Tensegrity and the body
Tensegrity is an elision of ‘tension + integrity’. Buckminster Fuller, building on the highly original sculptures of Kenneth Snelson, coined the term, to indicate that the integrity of the structure derived from the balance of tension members, not the compression struts.
Can you see?
(The easiest way to understand tensegrity is to have a model in your hand – then these properties are self-evident.) Cut the strings and it would collapse totally.
Don’t explain, demonstrate! Tensegri-teach is a simple way to show the importance of soft-tissue balance to your clients. Explaining tensegrity is very complicated, and people don’t ‘get it’. But show them – or better yet, let them play with – a tensegrity structure and their eyes light up and they get it right away. Since… Read moreAdd to cart
Buckminster “Bucky” Fuller
Most of our houses and other man-made structures are ‘compressionegrities’ – their integrity lies with the continuity of compression from the highest brick in the Empire State Building to the lowest block of granite – the compression runs in an unbroken line from element to element all the way to the ground.
Tom and Dr. Steven Levin, developer of biotensegrity
We have thought of our bodies in the same way: the skeleton is a stack of bones, like a stack of checkers – a continuous compression structure – with the individual muscles hanging off each bone to move it.
But every classroom skeleton you have ever seen is wired together. Similarly, in the actual skeleton the bones float in a sea of soft-tissue.
Fascial continuity suggests that the myofascia acts like an adjustable tensegrity around the skeleton – a continuous inward pulling tensional network like the elastics, with the bones acting like the struts in the tensegrity model, pushing out against the restricting ‘rubber bands’.
Tensegrity’s unique features
Playing with these models reveals several unique features: Put strain into a tensegrity structure and the deformation will get distributed all over the structure. Continuous compression structures like buildings do not show this property, but bodies do. Load one corner of a building with a huge amount of snow, and that corner might collapse, leaving the rest of building intact. Load a tensegrity, and it will distribute the strain around the whole structure. Ergo: Where will a strained compression structure break? where the strain is greatest. Where will a tensegrity structure break under strain? At its weakest point. If we are a tensegrity structure, the ‘load’ that is causing pain or strain in the low back may be sourced in the foot or the shoulder – so we have to be able to see the pattern to know where to intervene. Erik Dalton says, “Don’t chase the pain!” Ida Rolf said: Where you think it is, it ain’t.” Both of these point to the tensegrity nature of the body.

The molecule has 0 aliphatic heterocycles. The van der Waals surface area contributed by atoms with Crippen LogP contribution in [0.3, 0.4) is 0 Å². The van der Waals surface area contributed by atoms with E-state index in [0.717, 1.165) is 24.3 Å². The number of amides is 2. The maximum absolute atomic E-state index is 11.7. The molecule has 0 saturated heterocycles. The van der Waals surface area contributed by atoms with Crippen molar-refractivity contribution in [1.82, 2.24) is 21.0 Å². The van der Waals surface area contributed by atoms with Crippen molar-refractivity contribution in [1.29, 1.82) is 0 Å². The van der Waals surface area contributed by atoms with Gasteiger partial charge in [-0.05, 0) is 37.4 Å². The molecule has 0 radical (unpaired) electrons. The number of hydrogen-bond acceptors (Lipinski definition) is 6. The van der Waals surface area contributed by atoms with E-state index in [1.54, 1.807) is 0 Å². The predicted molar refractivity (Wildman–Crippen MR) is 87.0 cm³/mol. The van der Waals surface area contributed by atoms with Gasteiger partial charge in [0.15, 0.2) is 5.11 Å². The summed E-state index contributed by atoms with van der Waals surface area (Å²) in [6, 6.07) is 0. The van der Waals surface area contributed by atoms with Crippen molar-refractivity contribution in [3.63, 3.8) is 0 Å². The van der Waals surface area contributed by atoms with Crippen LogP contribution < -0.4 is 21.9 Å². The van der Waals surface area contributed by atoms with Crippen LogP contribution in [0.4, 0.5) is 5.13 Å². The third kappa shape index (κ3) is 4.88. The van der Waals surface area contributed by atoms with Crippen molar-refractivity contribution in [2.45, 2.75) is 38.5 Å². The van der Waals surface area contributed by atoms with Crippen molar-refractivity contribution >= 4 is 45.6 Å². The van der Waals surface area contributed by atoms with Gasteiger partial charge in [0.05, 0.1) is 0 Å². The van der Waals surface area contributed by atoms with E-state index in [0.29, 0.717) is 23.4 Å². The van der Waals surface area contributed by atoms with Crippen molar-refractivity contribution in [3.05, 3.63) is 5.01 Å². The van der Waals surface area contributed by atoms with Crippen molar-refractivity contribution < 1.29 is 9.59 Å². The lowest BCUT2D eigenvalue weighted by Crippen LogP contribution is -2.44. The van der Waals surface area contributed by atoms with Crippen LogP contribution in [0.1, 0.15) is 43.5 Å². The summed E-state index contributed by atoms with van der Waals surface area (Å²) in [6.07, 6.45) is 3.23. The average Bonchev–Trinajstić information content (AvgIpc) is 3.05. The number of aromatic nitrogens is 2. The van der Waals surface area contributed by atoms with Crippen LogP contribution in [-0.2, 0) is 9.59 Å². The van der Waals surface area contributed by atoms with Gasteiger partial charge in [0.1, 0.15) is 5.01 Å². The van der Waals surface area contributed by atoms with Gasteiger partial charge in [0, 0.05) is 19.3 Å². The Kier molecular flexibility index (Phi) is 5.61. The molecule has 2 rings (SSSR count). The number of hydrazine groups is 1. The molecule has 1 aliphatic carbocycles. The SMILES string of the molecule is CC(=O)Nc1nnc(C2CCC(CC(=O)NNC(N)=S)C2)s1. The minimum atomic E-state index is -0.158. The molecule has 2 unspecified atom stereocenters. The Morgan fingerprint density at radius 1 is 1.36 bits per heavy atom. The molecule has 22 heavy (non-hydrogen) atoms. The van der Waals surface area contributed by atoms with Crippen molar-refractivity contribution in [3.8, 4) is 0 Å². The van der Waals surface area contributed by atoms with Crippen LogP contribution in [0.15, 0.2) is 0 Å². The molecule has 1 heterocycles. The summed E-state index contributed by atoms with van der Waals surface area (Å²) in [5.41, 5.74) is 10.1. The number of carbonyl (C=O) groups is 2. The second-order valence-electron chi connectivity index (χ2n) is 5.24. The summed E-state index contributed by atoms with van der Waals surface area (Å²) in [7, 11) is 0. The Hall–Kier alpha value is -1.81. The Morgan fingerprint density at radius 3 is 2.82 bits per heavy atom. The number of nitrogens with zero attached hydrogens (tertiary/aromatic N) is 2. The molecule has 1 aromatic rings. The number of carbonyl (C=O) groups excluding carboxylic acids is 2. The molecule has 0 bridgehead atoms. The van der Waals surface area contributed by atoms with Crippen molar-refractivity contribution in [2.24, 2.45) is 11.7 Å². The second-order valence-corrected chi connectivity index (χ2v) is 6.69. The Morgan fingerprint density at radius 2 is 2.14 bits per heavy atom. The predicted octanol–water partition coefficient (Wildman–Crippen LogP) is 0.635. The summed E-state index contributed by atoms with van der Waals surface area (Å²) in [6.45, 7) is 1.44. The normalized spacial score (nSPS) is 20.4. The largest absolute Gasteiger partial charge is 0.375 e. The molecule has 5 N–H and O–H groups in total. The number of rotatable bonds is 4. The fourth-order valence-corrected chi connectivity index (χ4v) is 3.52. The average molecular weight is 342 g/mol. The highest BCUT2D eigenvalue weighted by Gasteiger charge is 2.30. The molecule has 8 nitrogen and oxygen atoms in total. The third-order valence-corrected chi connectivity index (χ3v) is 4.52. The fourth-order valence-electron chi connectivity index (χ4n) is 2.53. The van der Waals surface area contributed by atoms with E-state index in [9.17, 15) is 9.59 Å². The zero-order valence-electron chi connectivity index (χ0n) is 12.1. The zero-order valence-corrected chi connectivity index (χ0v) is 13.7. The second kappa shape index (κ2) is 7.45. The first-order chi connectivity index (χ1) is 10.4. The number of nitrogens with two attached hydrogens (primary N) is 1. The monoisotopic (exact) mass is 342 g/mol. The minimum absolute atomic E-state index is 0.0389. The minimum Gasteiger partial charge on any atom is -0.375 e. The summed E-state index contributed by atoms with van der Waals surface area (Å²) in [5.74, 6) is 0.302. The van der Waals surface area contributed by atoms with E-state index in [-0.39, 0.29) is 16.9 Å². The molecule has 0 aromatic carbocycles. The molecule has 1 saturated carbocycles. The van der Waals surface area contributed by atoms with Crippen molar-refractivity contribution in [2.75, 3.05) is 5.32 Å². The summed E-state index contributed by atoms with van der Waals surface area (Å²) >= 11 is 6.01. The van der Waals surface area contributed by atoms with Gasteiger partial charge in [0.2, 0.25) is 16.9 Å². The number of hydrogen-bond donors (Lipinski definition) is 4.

Often our clients’ bodies are contracted and retracted and immobilized in some ways, in some parts. We want to engender an opening, expansion, a filling of space until the person is fully expressed, not constrained. Tensegrities expand in all axes at once: open the structure in one dimension and every dimension expands. Neither buildings nor balloons display this property, but tensegrity structures and bodies do.
Tensegrities can be built in hierarchies – each element of a tensegrity can be built out of smaller tensegrities – making for the most efficient use of materials, an evolutionary imperative. This efficiency is also a very important property, as the rule of biological evolution is efficiency – getting the most performance from the least material.
Research into fascia has shown how it works on many levels as a distributive network. The body is at least responding like a tensegrity structure, and many of us believe that it is operating as a tensegrity structure. Perhaps it operates more like a tensegrity structure in Fred Astaire than it does in Jackie Gleason.